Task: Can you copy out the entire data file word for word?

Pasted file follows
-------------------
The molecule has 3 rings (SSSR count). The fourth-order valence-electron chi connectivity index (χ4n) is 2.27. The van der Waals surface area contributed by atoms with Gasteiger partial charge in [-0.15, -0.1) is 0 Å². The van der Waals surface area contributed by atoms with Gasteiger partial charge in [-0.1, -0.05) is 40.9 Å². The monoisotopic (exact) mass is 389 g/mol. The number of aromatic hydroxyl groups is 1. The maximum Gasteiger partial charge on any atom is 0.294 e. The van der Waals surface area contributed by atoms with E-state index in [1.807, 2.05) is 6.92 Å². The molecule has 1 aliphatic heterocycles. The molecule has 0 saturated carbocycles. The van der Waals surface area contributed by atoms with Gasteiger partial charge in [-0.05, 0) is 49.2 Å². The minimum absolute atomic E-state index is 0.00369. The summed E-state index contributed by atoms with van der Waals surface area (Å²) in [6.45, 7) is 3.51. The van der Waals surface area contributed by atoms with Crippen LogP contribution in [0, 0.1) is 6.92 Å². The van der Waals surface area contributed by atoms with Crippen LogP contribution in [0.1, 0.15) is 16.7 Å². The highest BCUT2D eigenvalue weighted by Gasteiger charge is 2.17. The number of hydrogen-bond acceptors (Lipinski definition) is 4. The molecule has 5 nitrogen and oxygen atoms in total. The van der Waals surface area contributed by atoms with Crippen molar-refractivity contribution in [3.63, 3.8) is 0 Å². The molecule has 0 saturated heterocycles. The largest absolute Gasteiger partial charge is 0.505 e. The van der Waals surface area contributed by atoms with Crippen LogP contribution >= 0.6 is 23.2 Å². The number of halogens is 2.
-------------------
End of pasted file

The molecule has 3 rings (SSSR count). The fourth-order valence-electron chi connectivity index (χ4n) is 2.27. The van der Waals surface area contributed by atoms with Gasteiger partial charge in [-0.15, -0.1) is 0 Å². The van der Waals surface area contributed by atoms with Gasteiger partial charge in [-0.1, -0.05) is 40.9 Å². The monoisotopic (exact) mass is 389 g/mol. The number of aromatic hydroxyl groups is 1. The maximum Gasteiger partial charge on any atom is 0.294 e. The van der Waals surface area contributed by atoms with E-state index in [1.807, 2.05) is 6.92 Å². The molecule has 1 aliphatic heterocycles. The molecule has 0 saturated carbocycles. The van der Waals surface area contributed by atoms with Gasteiger partial charge in [-0.05, 0) is 49.2 Å². The minimum absolute atomic E-state index is 0.00369. The summed E-state index contributed by atoms with van der Waals surface area (Å²) in [6.45, 7) is 3.51. The van der Waals surface area contributed by atoms with Crippen LogP contribution in [0, 0.1) is 6.92 Å². The van der Waals surface area contributed by atoms with Crippen LogP contribution in [0.1, 0.15) is 16.7 Å². The highest BCUT2D eigenvalue weighted by Gasteiger charge is 2.17. The number of hydrogen-bond acceptors (Lipinski definition) is 4. The molecule has 5 nitrogen and oxygen atoms in total. The van der Waals surface area contributed by atoms with Crippen molar-refractivity contribution in [3.63, 3.8) is 0 Å². The molecule has 0 saturated heterocycles. The largest absolute Gasteiger partial charge is 0.505 e. The van der Waals surface area contributed by atoms with Crippen LogP contribution >= 0.6 is 23.2 Å². The number of halogens is 2.